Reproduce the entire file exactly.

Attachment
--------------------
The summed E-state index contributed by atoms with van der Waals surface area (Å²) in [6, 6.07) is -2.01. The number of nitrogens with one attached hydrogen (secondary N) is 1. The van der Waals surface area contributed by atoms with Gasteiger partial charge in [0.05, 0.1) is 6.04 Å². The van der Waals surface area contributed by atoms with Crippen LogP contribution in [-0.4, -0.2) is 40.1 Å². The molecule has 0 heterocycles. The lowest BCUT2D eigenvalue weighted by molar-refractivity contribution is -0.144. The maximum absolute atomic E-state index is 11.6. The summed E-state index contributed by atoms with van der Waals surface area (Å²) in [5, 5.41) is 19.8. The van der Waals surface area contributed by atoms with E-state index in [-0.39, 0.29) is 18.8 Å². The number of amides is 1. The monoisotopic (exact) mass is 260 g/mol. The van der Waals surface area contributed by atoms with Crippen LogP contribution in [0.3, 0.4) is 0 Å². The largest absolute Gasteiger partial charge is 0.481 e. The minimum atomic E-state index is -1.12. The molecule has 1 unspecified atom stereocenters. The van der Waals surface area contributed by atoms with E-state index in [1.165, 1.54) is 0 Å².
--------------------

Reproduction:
The summed E-state index contributed by atoms with van der Waals surface area (Å²) in [6, 6.07) is -2.01. The number of nitrogens with one attached hydrogen (secondary N) is 1. The van der Waals surface area contributed by atoms with Gasteiger partial charge in [0.05, 0.1) is 6.04 Å². The van der Waals surface area contributed by atoms with Crippen LogP contribution in [-0.4, -0.2) is 40.1 Å². The molecule has 0 heterocycles. The lowest BCUT2D eigenvalue weighted by molar-refractivity contribution is -0.144. The maximum absolute atomic E-state index is 11.6. The summed E-state index contributed by atoms with van der Waals surface area (Å²) in [5, 5.41) is 19.8. The van der Waals surface area contributed by atoms with E-state index in [-0.39, 0.29) is 18.8 Å². The number of amides is 1. The monoisotopic (exact) mass is 260 g/mol. The van der Waals surface area contributed by atoms with Crippen LogP contribution in [0.3, 0.4) is 0 Å². The largest absolute Gasteiger partial charge is 0.481 e. The minimum atomic E-state index is -1.12. The molecule has 1 unspecified atom stereocenters. The van der Waals surface area contributed by atoms with E-state index in [1.165, 1.54) is 0 Å².